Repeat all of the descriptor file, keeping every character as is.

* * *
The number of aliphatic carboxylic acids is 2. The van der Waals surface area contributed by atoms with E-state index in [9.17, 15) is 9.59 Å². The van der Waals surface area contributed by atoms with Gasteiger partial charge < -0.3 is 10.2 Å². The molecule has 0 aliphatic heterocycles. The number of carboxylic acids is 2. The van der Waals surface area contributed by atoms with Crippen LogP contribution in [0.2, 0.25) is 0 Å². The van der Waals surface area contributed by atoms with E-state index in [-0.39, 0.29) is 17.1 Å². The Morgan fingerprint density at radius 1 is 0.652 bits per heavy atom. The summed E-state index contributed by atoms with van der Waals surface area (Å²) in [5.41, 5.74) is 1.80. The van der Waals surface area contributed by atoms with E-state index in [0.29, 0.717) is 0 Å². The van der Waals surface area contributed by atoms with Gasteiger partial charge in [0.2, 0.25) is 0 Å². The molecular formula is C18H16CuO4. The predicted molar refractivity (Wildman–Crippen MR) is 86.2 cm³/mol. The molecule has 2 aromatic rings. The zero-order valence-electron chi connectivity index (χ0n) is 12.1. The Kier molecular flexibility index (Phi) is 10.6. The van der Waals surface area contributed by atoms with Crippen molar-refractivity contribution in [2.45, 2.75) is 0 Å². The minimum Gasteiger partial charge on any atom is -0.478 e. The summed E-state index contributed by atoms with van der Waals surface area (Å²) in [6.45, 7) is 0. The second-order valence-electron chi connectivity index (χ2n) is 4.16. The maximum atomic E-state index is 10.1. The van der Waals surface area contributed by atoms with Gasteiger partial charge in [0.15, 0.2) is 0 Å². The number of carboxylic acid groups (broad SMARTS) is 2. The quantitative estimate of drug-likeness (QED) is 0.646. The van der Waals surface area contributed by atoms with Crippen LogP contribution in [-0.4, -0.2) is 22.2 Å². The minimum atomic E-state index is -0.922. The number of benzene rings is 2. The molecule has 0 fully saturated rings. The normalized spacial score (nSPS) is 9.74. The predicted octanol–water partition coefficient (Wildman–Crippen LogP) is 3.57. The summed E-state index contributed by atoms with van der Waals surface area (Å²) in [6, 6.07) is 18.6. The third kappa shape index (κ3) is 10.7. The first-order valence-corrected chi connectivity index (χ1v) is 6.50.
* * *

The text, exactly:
The number of aliphatic carboxylic acids is 2. The van der Waals surface area contributed by atoms with E-state index in [9.17, 15) is 9.59 Å². The van der Waals surface area contributed by atoms with Gasteiger partial charge < -0.3 is 10.2 Å². The molecule has 0 aliphatic heterocycles. The number of carboxylic acids is 2. The van der Waals surface area contributed by atoms with Crippen LogP contribution in [0.2, 0.25) is 0 Å². The van der Waals surface area contributed by atoms with E-state index in [-0.39, 0.29) is 17.1 Å². The Morgan fingerprint density at radius 1 is 0.652 bits per heavy atom. The summed E-state index contributed by atoms with van der Waals surface area (Å²) in [5.41, 5.74) is 1.80. The van der Waals surface area contributed by atoms with E-state index in [0.29, 0.717) is 0 Å². The van der Waals surface area contributed by atoms with Gasteiger partial charge in [0.2, 0.25) is 0 Å². The molecular formula is C18H16CuO4. The predicted molar refractivity (Wildman–Crippen MR) is 86.2 cm³/mol. The molecule has 2 aromatic rings. The zero-order valence-electron chi connectivity index (χ0n) is 12.1. The Kier molecular flexibility index (Phi) is 10.6. The van der Waals surface area contributed by atoms with Crippen molar-refractivity contribution in [2.45, 2.75) is 0 Å². The minimum Gasteiger partial charge on any atom is -0.478 e. The summed E-state index contributed by atoms with van der Waals surface area (Å²) in [6.45, 7) is 0. The second-order valence-electron chi connectivity index (χ2n) is 4.16. The maximum atomic E-state index is 10.1. The van der Waals surface area contributed by atoms with Gasteiger partial charge in [0.15, 0.2) is 0 Å². The number of carboxylic acid groups (broad SMARTS) is 2. The quantitative estimate of drug-likeness (QED) is 0.646. The van der Waals surface area contributed by atoms with Crippen LogP contribution in [-0.4, -0.2) is 22.2 Å². The minimum atomic E-state index is -0.922. The number of benzene rings is 2. The molecule has 0 fully saturated rings. The normalized spacial score (nSPS) is 9.74. The predicted octanol–water partition coefficient (Wildman–Crippen LogP) is 3.57. The summed E-state index contributed by atoms with van der Waals surface area (Å²) in [6, 6.07) is 18.6. The third kappa shape index (κ3) is 10.7. The first-order valence-corrected chi connectivity index (χ1v) is 6.50.